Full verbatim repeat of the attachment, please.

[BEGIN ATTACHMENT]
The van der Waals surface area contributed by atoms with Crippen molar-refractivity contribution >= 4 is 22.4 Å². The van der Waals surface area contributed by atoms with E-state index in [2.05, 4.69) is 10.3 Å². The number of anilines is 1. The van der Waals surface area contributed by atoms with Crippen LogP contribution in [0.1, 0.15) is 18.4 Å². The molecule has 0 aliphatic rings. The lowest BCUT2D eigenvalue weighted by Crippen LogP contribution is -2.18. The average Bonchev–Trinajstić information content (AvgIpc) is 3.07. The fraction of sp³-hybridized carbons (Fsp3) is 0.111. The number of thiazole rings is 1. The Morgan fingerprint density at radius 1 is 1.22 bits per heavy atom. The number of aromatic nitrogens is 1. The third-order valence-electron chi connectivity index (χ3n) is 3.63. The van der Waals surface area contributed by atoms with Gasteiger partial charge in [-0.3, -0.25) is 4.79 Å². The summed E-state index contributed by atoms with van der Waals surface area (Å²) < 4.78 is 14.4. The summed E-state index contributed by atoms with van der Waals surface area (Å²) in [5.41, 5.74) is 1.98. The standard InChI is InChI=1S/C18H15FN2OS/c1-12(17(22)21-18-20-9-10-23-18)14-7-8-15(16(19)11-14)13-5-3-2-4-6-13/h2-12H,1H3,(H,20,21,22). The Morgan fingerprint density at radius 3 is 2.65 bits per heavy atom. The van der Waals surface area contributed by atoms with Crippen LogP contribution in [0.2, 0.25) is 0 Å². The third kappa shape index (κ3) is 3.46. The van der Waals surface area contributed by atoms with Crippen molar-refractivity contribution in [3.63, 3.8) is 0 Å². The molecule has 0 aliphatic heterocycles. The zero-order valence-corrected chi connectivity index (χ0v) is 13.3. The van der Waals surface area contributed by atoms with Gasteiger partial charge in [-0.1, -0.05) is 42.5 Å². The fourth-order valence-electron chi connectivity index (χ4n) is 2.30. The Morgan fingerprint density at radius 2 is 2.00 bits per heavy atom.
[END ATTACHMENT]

The van der Waals surface area contributed by atoms with Crippen molar-refractivity contribution >= 4 is 22.4 Å². The van der Waals surface area contributed by atoms with E-state index in [2.05, 4.69) is 10.3 Å². The number of anilines is 1. The van der Waals surface area contributed by atoms with Crippen LogP contribution in [0.1, 0.15) is 18.4 Å². The molecule has 0 aliphatic rings. The lowest BCUT2D eigenvalue weighted by Crippen LogP contribution is -2.18. The average Bonchev–Trinajstić information content (AvgIpc) is 3.07. The fraction of sp³-hybridized carbons (Fsp3) is 0.111. The number of thiazole rings is 1. The Morgan fingerprint density at radius 1 is 1.22 bits per heavy atom. The number of aromatic nitrogens is 1. The third-order valence-electron chi connectivity index (χ3n) is 3.63. The van der Waals surface area contributed by atoms with Gasteiger partial charge in [-0.3, -0.25) is 4.79 Å². The summed E-state index contributed by atoms with van der Waals surface area (Å²) < 4.78 is 14.4. The summed E-state index contributed by atoms with van der Waals surface area (Å²) in [5.41, 5.74) is 1.98. The standard InChI is InChI=1S/C18H15FN2OS/c1-12(17(22)21-18-20-9-10-23-18)14-7-8-15(16(19)11-14)13-5-3-2-4-6-13/h2-12H,1H3,(H,20,21,22). The Morgan fingerprint density at radius 3 is 2.65 bits per heavy atom. The van der Waals surface area contributed by atoms with Crippen LogP contribution in [0.2, 0.25) is 0 Å². The third kappa shape index (κ3) is 3.46. The van der Waals surface area contributed by atoms with Crippen molar-refractivity contribution in [3.63, 3.8) is 0 Å². The molecule has 0 aliphatic heterocycles. The zero-order valence-corrected chi connectivity index (χ0v) is 13.3. The van der Waals surface area contributed by atoms with Gasteiger partial charge in [-0.1, -0.05) is 42.5 Å². The fourth-order valence-electron chi connectivity index (χ4n) is 2.30. The Morgan fingerprint density at radius 2 is 2.00 bits per heavy atom.